Butterfly has been gardening and preserving food of all kinds for many years, and she thrives on the creativity involved in these processes.
My mother read the Little House books by Laura Ingalls Wilder to my siblings and I when we were young. Naturally, we loved them. We sewed quilts for our dolls. We tried to teach our calves to pull sleds like Almanzo. We tried making butter.
While trying this exercise (which was successful), we grated an orange carrot, just like Ma, and used it to color very white goat butter.
As an adult, I read the books to my husband, and while contemplating the butter making part in Little House in the Big Woods, I wondered, "What other color of carrots are there, besides orange? Why did Laura specify an orange carrot?"
A Rainbow of Carrots!
Well, I found out.
(Here is the part where all you people who aren't from the U.S. can laugh at my ignorance.)
Having always kept a garden, and having always been enamored by strange and colorful plants, it was a natural quest.
It seems that ancient carrots from the Middle East came in primarily purple or yellow, and that orange carrots are a rather new invention. The enterprising Dutch developed them in the 16th and 17th centuries.
As soon as I found out I could grow something besides orange, I started right in, and have been tinkering with them for a few seasons.
This article will celebrate these wondrous shades of carrots and show you how to freeze them, so you can enjoy them whenever you want!
Harvesting Your Carrots
Unlike typical orange carrots, rainbow carrots tend to go woody fast. So watch them carefully in the garden, and dig them as soon as they seem big enough. Of course, like all root crops, they prefer loose, sandy soil in which to expand and mature. But once they are mature, get them out of the heat! If you cannot do so, or wish for them to get bigger, mulch them with straw, wood shavings, or other moisture-holding materials.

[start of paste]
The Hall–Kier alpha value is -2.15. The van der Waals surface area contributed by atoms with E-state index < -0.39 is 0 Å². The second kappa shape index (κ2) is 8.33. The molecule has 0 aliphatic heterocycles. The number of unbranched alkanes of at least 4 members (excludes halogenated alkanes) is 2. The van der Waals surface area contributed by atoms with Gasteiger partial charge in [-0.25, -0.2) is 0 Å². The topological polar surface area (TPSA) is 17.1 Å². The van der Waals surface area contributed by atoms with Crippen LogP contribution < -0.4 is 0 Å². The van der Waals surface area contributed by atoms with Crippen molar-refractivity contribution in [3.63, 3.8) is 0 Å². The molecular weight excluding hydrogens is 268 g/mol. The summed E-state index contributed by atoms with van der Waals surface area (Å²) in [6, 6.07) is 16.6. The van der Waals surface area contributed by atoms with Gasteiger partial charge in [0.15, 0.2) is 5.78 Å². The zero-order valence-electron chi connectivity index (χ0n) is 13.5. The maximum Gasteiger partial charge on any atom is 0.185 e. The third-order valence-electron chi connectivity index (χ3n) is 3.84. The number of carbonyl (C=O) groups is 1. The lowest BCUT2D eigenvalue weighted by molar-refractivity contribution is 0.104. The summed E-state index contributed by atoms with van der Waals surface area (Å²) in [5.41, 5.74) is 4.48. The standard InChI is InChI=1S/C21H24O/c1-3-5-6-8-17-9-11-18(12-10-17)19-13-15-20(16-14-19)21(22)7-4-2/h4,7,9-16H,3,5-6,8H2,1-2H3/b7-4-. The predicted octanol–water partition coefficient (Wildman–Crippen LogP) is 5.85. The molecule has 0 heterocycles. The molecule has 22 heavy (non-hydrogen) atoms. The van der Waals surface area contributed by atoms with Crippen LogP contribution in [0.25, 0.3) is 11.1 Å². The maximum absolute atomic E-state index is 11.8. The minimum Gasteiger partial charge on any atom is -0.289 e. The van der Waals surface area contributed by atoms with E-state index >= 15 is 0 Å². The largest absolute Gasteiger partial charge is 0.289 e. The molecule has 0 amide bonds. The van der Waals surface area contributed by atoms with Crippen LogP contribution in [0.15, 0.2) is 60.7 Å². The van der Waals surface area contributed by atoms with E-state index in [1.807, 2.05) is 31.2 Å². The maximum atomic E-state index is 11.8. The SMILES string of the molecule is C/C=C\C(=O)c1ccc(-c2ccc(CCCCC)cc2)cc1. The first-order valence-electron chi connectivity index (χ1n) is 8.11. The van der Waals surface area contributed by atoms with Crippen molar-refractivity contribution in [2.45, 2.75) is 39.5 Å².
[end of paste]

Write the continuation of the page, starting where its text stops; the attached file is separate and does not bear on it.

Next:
They do not seem to be able to overwinter well and don't store as nicely in cellar conditions as do hardy orange carrots.
Best Preservation Methods for Delicate Carrots
The best method for keeping your carrots is to freeze them. Of course, a few will keep nicely for some while in your refrigerator crisper, but rainbow carrots are so good, you'll want to plan for enough to use all year.
Canning tends to make carrots mushy, and they lose some of their savor.
So freezing is the answer.
Step 1: Preparing for Freezing
Begin by scrubbing the carrots gently, but thoroughly, under running water with a vegetable brush.
Then chop off the root ends and the tops.
Peel if desired (some of the colors will lose some of their vibrancy, as the skins are the brightest), then cut in slices.
Step 2: Blanching or Steaming
Next, you'll want to blanch or steam the carrots.
Why Partially Cook the Vegetables?
Partially cooking produce this way does three major things.
- It "sets" the color of the carrots.
- It makes them easier to cook later.
- It preserves flavor.
Proceed in one of two ways:
- Use a vegetable steamer, which makes quick, simple work of this step.
- Have a saucepan of water heating in which you can blanch the sliced carrots.
Immediately after partially cooking the carrots, you'll need cold water in which to "shock" them to stop the cooking. There are two ways to do this, as well.
- Run a sinkful of plain, cold water. Be sure your sink is very clean! Add ice cubes as necessary, and replace water as it warms and becomes ineffective.
- Have a bowl ready in which you can run small batches of cold water, replacing it often, as it will become hot in a minute or two after carrots are added.
Method two is my favorite cooling method, as it is simpler and quicker whenever you are not doing enormous batches of carrots in a raging hurry.
How to Blanch
- As soon as the water boils, put in some carrot slices until their volume of water to carrots is about half and half, or less.